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Strange electric-optical unit (a.u.)

  1. Oct 28, 2007 #1
    Hello to all,
    I'm reading one article about LT (low temperature) GaAs MSM (metal-semiconductor-metal) photo switches that has application in ultrafast sampling.
    Basically, there is one photoswitch in series with hold capacitor. Special test is performed which gives electro-optical signal depending on time. Problem is in the way how plot is given in the terms of units. On x axis is time in ps, but on y axis in signal given in a.u. I know that a.u.means atomic unit, but this is not it, it can't be. I cannot find any other meaning of a.u.
    Do you know what this could mean?

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  2. jcsd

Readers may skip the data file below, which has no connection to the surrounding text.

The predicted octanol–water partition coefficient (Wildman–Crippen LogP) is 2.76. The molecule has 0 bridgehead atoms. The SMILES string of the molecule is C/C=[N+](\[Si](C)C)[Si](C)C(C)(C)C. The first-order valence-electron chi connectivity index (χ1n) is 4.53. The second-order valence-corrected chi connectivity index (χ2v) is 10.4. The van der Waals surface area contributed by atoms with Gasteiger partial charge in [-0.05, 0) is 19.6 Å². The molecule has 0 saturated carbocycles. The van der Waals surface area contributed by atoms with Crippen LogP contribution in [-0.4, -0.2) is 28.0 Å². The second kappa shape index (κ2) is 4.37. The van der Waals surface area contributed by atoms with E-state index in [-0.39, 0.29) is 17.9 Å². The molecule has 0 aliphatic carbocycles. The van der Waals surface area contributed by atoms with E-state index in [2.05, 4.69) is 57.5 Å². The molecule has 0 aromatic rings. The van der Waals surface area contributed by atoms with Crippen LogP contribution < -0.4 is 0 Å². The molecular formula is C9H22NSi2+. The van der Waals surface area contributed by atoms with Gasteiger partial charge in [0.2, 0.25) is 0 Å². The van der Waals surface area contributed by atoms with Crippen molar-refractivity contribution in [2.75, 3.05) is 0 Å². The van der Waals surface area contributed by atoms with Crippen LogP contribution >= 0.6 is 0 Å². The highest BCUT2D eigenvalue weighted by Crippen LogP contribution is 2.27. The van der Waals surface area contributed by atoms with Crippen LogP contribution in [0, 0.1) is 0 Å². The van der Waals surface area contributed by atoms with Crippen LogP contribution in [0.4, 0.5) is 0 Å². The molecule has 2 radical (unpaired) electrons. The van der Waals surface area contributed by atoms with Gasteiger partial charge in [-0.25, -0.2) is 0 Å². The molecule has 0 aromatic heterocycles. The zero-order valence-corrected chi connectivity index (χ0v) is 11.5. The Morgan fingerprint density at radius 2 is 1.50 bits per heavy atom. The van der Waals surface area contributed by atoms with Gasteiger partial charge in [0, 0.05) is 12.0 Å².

3. Oct 28, 2007 #2


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    a.u. can also mean arbitrary units.
    I suspect they are measuring the signal using an instrument where they can't easily relate the absolute value of the signal to the reading; i.e. only the relative value of the signal is important.

    This is quite common in experimental physics; in many experiments it is almost impossible to "calibrate" the instruments which is fine as long as one is only interested in how a signal changes over time.
  4. Oct 28, 2007 #3

    Claude Bile

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    I wouldn't say so much as impossible as irrelevant in a linear system since the absolute readings scale with the power of your source anyway.

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